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Which party has the election edge in Congress?

WASHINGTON — The fierce political battle for control of Congress is entering its homestretch, and President Donald Trump is in the thick of it, holding raucous rallies and ramping up rhetoric on issues like immigration, the migrant caravan and tax cuts for the middle class.

The president’s critics say that he’s stoking familiar fears, and that talk of a tax cut is a mirage, because the House and Senate are not in session on Capitol Hill.

Republicans and Democrats believe the president — for very different reasons — is helping to energize their respective bases going into Election Day. Both sides also say the recent fight on Capitol Hill over Brett Kavanaugh’s confirmation to the U.S. Supreme Court — the “Kavanaugh effect” — is motivating potential voters.

In House, poll shows a tight margin

A new Washington Post-Schar School poll released Tuesday indicates the struggle for control of the U.S. House of Representatives remains tight. The survey of voters in the 69 most-contested House districts in the country shows that 50 percent support the Democratic candidate in their district, while 47 percent back the Republican. That’s within the survey’s 3-percentage-point margin of error.

The poll also found that six in 10 likely voters from each of the political parties say they are more motivated to vote as a result of the Kavanaugh confirmation hearings, which included his vehement denial of Christine Blasey Ford’s testimony that he sexually assaulted her when they were teenagers.

Many political observers still believe Democrats have the edge in taking the House, while the party’s chances of wresting control of the Senate from the GOP seems to be diminishing.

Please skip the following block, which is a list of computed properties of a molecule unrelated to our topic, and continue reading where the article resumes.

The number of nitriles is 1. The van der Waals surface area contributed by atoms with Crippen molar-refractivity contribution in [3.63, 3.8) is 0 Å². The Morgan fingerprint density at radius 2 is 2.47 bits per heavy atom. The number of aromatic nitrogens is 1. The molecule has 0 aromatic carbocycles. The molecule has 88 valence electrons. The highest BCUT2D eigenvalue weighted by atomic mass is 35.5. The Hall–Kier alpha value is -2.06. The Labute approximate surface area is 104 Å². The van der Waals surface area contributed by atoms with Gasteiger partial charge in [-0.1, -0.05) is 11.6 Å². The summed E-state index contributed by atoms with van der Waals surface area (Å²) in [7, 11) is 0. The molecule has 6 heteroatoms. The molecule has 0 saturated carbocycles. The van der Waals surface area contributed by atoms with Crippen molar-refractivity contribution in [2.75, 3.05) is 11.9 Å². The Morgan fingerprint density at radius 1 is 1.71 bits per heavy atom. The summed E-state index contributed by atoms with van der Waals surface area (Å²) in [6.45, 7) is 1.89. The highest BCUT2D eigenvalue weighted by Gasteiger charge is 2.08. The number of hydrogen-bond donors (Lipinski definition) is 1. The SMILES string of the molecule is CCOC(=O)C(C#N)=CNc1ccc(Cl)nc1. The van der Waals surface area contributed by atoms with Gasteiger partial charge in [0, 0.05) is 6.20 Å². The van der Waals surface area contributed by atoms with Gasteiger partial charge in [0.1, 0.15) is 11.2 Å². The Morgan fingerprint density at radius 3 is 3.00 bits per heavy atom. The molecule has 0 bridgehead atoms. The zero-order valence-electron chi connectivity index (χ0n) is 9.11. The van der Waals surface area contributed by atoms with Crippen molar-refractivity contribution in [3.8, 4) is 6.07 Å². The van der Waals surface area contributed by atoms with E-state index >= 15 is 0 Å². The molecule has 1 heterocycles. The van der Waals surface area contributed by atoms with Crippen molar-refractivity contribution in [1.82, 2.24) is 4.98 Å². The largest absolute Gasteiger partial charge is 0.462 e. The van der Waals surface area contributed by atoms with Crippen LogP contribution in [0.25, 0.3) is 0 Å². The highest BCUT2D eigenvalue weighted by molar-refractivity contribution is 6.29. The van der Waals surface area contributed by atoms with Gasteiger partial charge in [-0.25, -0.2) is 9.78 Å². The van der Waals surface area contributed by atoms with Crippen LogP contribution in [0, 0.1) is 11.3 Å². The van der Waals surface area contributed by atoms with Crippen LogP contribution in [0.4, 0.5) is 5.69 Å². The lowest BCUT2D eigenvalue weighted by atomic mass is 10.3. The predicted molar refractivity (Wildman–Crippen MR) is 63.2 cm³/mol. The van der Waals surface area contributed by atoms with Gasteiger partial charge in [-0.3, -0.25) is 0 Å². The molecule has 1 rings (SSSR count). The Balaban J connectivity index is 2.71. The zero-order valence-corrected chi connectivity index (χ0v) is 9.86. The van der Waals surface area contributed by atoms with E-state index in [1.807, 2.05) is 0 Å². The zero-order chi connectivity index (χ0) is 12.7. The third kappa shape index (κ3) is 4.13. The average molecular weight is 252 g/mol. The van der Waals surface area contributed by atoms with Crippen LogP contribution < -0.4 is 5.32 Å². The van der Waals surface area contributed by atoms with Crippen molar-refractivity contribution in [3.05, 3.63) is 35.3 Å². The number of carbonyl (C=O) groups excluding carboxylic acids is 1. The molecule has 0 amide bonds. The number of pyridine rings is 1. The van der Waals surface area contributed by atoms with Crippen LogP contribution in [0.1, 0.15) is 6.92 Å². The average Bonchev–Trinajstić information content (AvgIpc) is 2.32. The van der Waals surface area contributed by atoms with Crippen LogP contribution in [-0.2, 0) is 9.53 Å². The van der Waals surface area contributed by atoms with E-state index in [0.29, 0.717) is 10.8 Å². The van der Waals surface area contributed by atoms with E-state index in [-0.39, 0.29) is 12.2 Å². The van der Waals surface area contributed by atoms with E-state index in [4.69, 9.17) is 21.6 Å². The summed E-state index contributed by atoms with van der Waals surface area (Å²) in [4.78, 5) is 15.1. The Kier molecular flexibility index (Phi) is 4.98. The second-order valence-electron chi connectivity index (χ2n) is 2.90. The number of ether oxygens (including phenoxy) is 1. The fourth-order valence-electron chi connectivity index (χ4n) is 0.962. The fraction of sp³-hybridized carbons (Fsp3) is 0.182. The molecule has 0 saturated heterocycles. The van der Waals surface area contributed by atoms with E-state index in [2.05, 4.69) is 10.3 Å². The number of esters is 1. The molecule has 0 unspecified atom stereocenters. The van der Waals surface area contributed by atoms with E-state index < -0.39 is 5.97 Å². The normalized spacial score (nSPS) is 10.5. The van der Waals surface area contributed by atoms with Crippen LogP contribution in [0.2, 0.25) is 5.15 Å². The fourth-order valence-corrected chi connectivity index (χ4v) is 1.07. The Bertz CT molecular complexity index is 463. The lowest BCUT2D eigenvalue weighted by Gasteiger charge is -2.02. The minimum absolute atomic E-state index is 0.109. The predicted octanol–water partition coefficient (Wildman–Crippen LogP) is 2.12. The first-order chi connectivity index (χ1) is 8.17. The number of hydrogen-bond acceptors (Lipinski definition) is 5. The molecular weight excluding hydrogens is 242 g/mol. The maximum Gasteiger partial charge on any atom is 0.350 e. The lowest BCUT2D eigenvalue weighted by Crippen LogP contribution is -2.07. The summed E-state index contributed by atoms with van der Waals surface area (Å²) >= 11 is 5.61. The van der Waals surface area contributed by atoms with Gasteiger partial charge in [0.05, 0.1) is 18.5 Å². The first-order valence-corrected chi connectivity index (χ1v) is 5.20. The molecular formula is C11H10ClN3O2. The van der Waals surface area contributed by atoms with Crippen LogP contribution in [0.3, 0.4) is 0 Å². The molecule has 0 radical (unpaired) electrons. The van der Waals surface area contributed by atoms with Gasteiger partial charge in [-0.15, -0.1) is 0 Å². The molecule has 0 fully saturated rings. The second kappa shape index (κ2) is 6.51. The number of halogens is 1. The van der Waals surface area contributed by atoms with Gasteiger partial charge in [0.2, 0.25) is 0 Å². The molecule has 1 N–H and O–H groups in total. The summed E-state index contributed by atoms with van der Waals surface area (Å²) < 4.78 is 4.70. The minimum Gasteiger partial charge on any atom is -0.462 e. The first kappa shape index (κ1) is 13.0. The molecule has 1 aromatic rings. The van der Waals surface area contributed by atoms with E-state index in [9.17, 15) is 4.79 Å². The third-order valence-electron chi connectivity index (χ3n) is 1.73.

Kyle Kondik, managing editor of Sabato’s Crystal Ball, at the University of Virginia Center for Politics, said he still believes Democrats will probably get the 23 votes they need to gain control of the House. But he doesn’t foresee an overwhelming sweep by any means.

“We have to be a little cautious about projecting that, because there are so many close races,” he said in an interview with WTOP, discussing a possible 30-seat gain for the Democrats. “If a handful of close races go the other way, maybe the Democratic gain is only 21 or 22 and that would be the difference between the House flipping and not flipping.”

He added that while Democrats are favored, they are “not overwhelmingly favored.”

‘The Senate battlefield is very favorable for Republicans’

On the Senate side, Kondik said it’s looking more likely that the Republicans will hold onto their slim 51-49 majority — and possibly even gain a few seats.

Democratic senators Claire McCaskill of Missouri, Joe Donnelly of Indiana and Heidi Heitkamp of North Dakota are all now considered vulnerable. Trump won all of those states by double digits in 2016. The latest polls in Texas also show Sen. Ted Cruz (R-Texas) leading Democratic challenger Beto O’Rourke.

“The Senate battlefield is very favorable for Republicans. Almost all of the most vulnerable Senate Democrats are on the ballot this year,” Kondik said. “I think that Republicans are hoping that they can squirrel away an extra two or three Senate seats this year, which would insulate them from potential losses in 2020 and 2022, when they’re the ones defending the bulk of seats at play in those elections.”

Kondik also said he wouldn’t be surprised if the Senate elections turned out to be a wash, with Republicans retaining the advantage they hold now.

Whatever happens, voter interest in the midterm elections appears to be very high. A Washington Post-ABC News poll earlier this month found that 77 percent of registered voters said they are certain they will vote in November or that they had already voted. That’s up from 65 percent polled in October 2014.

The 2014 midterm election turnout was the lowest since 1942, less than 40 percent.


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